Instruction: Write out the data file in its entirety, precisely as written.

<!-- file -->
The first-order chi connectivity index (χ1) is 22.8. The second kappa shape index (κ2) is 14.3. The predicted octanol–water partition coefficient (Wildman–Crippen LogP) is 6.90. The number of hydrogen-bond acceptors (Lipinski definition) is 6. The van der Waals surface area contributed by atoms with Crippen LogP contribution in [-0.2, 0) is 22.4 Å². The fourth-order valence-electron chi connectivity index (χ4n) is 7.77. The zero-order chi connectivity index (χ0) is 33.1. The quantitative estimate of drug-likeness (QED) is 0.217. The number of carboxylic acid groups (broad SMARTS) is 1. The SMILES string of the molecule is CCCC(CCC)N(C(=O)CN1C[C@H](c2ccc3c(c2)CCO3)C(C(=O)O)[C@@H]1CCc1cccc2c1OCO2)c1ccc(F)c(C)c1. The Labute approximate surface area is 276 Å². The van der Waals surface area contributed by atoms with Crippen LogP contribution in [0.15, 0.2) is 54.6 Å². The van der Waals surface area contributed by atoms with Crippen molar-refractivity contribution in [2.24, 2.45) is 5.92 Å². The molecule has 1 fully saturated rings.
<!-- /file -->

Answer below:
The first-order chi connectivity index (χ1) is 22.8. The second kappa shape index (κ2) is 14.3. The predicted octanol–water partition coefficient (Wildman–Crippen LogP) is 6.90. The number of hydrogen-bond acceptors (Lipinski definition) is 6. The van der Waals surface area contributed by atoms with Crippen LogP contribution in [-0.2, 0) is 22.4 Å². The fourth-order valence-electron chi connectivity index (χ4n) is 7.77. The zero-order chi connectivity index (χ0) is 33.1. The quantitative estimate of drug-likeness (QED) is 0.217. The number of carboxylic acid groups (broad SMARTS) is 1. The SMILES string of the molecule is CCCC(CCC)N(C(=O)CN1C[C@H](c2ccc3c(c2)CCO3)C(C(=O)O)[C@@H]1CCc1cccc2c1OCO2)c1ccc(F)c(C)c1. The Labute approximate surface area is 276 Å². The van der Waals surface area contributed by atoms with Crippen LogP contribution in [0.15, 0.2) is 54.6 Å². The van der Waals surface area contributed by atoms with Crippen molar-refractivity contribution in [2.24, 2.45) is 5.92 Å². The molecule has 1 fully saturated rings.